Devout hero: Might Southwest pilot Tammie Jo Shults' 'nerves of steel' be related to her strong faith?

If you follow the news, you know that a Southwest Airlines plane made an emergency landing Tuesday after an engine exploded.

Sadly, one passenger was killed and seven others wounded.

But pilot Tammie Jo Shults is being praised for her "nerves of steel" in calmly maneuvering the plane to the ground and avoiding a much worse catastrophe.

News reports also have noted that Shults is a pioneer who was among the U.S. Navy's first female pilots trained to fly fighter aircraft.

So, why does this story merit attention by GetReligion? I'm so glad you asked.

Enter reader David Yoder, who tipped us to be on the lookout for holy ghosts in the coverage of Shults.

"She's a committed Christian," Yoder told us.

That was news to me: I saw no mention of the faith angle in profiles of Shults by CNN, ABC News, the New York Times or The Associated Press.

But as I started Googling, I was pleased to see a number of news organizations did catch this angle.

The Washington Post offered these strong details:

Her mother-in-law also described her as a devout Christian, with a faith she thinks may have contributed to her calm state amid the emergency landing.
“I know God was with her, and I know she was talking to God,” Virginia Shults said.

Reuters had equally impressive content:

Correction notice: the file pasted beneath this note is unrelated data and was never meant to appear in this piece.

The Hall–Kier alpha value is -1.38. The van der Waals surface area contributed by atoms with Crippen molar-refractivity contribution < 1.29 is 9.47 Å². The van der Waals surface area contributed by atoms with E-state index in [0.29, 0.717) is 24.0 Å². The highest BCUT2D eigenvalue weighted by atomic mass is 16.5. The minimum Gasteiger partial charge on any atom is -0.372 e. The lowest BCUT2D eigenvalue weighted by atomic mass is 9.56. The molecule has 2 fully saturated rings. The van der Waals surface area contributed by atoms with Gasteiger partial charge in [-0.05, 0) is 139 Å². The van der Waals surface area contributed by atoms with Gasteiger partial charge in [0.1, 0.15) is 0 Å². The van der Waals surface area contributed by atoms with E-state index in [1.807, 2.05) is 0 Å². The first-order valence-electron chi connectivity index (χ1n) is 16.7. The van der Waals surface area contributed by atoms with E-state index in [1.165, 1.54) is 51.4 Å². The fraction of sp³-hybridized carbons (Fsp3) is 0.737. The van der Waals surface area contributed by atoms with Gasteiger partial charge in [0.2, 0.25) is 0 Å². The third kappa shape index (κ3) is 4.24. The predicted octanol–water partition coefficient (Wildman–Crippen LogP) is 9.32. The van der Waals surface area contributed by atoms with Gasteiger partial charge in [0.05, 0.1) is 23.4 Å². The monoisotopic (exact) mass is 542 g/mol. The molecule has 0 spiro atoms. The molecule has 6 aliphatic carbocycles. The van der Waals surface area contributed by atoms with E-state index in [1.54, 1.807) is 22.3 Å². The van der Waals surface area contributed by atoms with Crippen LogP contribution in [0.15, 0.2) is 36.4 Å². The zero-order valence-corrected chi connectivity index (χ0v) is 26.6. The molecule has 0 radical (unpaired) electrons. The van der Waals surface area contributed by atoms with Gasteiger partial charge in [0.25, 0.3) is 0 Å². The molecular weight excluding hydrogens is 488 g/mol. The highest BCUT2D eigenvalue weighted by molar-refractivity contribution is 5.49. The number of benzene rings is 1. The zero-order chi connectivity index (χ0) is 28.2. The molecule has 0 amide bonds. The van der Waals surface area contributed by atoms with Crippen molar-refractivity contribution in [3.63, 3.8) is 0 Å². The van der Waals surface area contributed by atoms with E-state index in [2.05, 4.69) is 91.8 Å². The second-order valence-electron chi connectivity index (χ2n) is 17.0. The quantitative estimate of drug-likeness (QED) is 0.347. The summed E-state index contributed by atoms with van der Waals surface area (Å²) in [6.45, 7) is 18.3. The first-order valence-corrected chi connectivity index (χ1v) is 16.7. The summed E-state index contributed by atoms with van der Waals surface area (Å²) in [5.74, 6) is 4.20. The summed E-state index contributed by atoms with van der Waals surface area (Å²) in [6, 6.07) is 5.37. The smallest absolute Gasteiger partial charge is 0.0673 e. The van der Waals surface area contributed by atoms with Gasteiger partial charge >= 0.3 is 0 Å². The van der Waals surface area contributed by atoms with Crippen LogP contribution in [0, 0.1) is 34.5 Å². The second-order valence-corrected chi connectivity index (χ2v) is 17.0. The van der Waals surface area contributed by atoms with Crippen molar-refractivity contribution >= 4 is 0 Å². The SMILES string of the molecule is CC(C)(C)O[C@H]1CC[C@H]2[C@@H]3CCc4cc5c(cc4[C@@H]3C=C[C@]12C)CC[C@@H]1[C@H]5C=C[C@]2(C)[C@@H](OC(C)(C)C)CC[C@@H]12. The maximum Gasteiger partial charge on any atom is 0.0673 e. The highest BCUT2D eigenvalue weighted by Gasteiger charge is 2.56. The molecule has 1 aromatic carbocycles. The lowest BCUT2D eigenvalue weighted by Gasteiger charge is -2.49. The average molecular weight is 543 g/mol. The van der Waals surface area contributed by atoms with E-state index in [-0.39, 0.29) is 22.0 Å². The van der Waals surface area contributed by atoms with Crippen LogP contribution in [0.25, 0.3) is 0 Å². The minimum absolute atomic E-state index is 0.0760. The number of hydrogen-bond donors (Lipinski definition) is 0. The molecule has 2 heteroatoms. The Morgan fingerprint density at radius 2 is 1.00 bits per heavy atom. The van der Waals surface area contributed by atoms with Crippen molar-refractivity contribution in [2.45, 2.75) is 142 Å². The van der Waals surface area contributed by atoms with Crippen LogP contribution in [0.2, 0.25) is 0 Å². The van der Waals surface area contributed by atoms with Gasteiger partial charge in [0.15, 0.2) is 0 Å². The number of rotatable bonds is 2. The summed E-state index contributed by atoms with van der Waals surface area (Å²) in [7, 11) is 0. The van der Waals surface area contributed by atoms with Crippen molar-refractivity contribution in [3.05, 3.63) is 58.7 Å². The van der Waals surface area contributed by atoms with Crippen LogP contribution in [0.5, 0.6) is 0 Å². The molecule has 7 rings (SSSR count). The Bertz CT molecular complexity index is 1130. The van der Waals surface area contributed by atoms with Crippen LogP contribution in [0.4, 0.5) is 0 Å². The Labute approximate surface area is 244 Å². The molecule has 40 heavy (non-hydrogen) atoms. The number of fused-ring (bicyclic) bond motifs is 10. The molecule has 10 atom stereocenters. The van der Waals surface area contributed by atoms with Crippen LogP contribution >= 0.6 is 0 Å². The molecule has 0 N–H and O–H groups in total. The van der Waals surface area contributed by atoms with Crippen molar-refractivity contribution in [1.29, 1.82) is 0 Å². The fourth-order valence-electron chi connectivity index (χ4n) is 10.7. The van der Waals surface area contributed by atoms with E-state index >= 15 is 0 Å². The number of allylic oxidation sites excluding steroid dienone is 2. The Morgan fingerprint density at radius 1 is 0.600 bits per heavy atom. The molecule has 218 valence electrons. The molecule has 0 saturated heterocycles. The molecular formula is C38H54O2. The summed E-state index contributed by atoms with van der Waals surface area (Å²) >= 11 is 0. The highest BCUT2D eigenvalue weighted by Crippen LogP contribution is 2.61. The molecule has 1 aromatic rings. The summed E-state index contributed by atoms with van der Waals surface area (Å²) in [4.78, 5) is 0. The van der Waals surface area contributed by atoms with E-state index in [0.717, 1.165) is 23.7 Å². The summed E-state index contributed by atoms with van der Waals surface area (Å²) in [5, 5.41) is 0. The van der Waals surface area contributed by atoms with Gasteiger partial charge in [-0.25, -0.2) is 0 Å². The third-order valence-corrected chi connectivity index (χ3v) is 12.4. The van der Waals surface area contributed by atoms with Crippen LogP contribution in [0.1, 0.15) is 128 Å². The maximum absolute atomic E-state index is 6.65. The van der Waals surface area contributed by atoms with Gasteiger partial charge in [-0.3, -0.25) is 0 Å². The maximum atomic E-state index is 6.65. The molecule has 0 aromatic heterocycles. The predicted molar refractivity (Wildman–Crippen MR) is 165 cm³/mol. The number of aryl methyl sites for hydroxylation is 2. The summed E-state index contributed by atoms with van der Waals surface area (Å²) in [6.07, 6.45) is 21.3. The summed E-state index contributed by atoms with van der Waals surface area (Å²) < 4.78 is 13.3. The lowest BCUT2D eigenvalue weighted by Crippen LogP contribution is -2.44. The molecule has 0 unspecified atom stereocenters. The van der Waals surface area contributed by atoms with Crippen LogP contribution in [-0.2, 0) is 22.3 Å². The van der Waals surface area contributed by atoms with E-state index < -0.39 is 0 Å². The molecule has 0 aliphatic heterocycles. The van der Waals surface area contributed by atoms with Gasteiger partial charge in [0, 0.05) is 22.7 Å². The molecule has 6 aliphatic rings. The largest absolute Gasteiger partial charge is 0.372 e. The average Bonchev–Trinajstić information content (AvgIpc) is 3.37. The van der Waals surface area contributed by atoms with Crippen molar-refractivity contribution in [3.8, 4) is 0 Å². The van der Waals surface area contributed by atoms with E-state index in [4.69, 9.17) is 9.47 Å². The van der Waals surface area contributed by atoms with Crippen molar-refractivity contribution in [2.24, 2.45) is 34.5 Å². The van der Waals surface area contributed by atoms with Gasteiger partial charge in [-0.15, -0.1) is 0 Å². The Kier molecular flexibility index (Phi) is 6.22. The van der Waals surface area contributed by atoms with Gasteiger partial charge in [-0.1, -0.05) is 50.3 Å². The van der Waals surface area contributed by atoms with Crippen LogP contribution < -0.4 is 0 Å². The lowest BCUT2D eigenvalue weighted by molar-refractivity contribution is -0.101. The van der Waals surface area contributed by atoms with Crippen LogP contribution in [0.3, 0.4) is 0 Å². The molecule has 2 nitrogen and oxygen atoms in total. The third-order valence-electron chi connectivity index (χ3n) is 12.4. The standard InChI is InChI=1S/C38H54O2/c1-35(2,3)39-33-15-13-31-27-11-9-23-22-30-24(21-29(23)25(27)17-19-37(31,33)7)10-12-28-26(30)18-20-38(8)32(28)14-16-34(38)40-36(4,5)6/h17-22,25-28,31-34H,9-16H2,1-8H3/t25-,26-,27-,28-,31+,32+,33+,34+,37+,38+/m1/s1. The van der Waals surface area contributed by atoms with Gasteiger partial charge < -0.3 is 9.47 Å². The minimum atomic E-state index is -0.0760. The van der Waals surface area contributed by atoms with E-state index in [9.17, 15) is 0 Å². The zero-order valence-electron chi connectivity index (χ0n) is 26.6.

A Christian, who is married to a fellow pilot and has two children, Shults said that sitting in the captain's chair gave her "the opportunity to witness for Christ on almost every flight."
Bourman was among passengers who said they had been saved by divine intervention.
"God sent his angels to watch over us," she said.

Meanwhile, the Dallas Morning News talked to a neighbor who referenced the pilot's faith:

Sandy Green, who has lived in Boerne for about 20 years with her family, said Tammie Jo and Dean Shults have been her neighbors for several years.
When Green's son told her Tuesday that he'd read on the internet that their neighbor was Flight 1380's pilot, she wasn't surprised by her heroism.
"Heck no, she's a strong Christian lady," she said. "She's a very confident person. She was doing her job. ... I'm so happy she was able to land safely, for all those people. So proud she was able to do her job."

I didn't have time to read all the coverage by major news organizations. What did I miss — good and bad?

UPDATE: I've added a new post on this same subject:

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